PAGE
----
The Department’s Statement of Findings also did not address the portion of our submission regarding the ways, other than increasing the check cashing rate, that the industry could increase revenue. At the public hearing on May 9, industry representatives stated that they charge “less than market rates” for services such as photocopies and notary services. The rates charged for these other services are not regulated under Illinois law and could provide the additional profitability sought without burdening vulnerable populations who need to cash their monthly Social Security and payroll checks. The industry’s expert report shows that the revenue attributable to “Other Income” has grown by 33% from 2008 to 2015 (see Schedule 1). The industry could continue to grow this income stream as means of offsetting (at least in part) the loss of check cashing revenue.
In light of the foregoing evidence, Woodstock respectfully requests that you consider the following proposal as an alternative to the across-the-board rate increase set forth in the June 19 Statement of Findings.
1. Exempt government issued checks, including public assistance checks and government payroll checks (regardless of the amount of the check), from the rate increase. Thus, the current rate schedule would continue to apply to those checks. 2. Cap the rate on all printed payroll checks (except government payroll checks, which would be subject to the current rate schedule per the above) at 2.25%, the top rate under the current schedule. With this rate, the industry would still receive an increase as compared to the current rate schedule, but the rate would take into account (a) the low risk associated with printed payroll checks, and (b) the financial insecurity of workers who rely on currency exchange s for check cashing.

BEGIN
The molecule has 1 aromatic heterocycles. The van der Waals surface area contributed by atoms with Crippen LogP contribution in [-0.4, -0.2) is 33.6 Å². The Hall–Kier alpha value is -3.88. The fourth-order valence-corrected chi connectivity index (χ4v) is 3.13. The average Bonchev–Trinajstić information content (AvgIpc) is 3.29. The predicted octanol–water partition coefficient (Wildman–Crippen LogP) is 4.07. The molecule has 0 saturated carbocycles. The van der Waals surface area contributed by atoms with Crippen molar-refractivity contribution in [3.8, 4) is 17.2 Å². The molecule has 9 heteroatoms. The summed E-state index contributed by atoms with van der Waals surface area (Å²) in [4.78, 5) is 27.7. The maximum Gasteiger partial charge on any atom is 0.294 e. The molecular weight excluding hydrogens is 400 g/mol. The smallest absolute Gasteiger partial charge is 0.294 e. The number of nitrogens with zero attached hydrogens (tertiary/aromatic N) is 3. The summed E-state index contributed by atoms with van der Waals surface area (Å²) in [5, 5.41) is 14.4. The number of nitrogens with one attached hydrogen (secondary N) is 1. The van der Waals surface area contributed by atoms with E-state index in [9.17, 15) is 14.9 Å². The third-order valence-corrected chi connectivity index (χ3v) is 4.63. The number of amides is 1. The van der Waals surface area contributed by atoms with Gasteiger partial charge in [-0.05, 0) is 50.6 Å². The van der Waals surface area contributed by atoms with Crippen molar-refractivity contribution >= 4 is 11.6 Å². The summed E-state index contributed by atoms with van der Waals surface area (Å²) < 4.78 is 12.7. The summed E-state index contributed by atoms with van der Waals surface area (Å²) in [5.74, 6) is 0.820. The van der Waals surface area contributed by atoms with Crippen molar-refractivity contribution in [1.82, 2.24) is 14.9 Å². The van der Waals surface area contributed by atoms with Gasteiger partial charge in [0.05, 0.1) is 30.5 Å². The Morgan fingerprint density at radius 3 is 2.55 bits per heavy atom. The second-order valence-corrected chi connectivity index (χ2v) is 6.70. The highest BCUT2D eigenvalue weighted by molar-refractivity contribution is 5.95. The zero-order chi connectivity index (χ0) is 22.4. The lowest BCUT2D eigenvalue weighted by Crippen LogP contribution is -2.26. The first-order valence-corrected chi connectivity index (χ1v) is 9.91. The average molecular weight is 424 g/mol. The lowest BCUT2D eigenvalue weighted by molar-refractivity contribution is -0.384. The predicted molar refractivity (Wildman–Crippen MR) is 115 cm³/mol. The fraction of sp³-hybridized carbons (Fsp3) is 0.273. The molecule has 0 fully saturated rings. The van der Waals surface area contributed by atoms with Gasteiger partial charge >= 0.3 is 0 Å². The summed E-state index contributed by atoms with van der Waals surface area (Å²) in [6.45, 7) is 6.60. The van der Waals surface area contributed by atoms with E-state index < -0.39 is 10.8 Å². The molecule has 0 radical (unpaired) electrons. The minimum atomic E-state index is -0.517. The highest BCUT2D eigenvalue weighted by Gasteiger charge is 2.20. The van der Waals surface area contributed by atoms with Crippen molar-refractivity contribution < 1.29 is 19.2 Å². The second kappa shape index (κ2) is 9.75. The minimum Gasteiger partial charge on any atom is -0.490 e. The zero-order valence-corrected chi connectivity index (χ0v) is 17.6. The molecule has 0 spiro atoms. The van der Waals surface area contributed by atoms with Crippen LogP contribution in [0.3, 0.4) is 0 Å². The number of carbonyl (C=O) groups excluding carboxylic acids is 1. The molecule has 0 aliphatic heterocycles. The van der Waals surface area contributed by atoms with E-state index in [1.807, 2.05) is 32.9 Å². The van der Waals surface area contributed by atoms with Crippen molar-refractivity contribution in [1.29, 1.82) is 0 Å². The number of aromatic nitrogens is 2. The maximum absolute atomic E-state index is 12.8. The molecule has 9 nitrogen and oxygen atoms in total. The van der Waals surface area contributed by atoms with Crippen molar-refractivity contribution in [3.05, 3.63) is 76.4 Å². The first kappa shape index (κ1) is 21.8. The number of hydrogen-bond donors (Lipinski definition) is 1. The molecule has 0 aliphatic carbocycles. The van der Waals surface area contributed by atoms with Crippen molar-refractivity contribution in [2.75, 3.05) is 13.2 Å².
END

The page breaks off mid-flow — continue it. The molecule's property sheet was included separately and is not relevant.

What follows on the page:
This is an extremely reasonable counterproposal in that it mostly accepts the increased rates as sought by the industry and proposed by the Department and carves out a fairly narrow sliver of checks to be subject to a relatively lower rate. Compare our proposal above to the lower rates on government checks in states like Connecticut, South Carolina, and Pennsylvania. Consider also that the rates on which we can agree are higher than the rates charged in all three other states that do not presently stratify rates: Delaware (2% or $4, whichever is greater), New York (2.03%), and West Virginia (1.1% or $1, whichever is greater). It bears mentioning that the industry in those states, which has been subject to essentially the same market forces and regulatory requirements as in Illinois, has continued to survive.
We know that, as part of the rulemaking process, the Department would be required to treat this as a “comment” and provide a response to the comment in its “Second Notice” filing. Based on that process, we would not receive a response until months from now. We request, however, that you provide us with a response before the deadline for initiating rulemaking, which is 30 days from the date of the Department Statement of Findings. By our calculation, the deadline for initiating rulemaking is July 19, 2017, so we request that you provide us with a response in writing by July 17.
Thank you, in advance, for your consideration. If, for any reason, you need to contact me, I can be reached at 312-368-0310 or at firstname.lastname@example.org.
Very truly yours,
cc: Governor Bruce Rauner (via hand delivery)
Sen. Jacqueline Collins (via e-mail)
Carter Klein, Partner, Jenner & Block (via e-mail)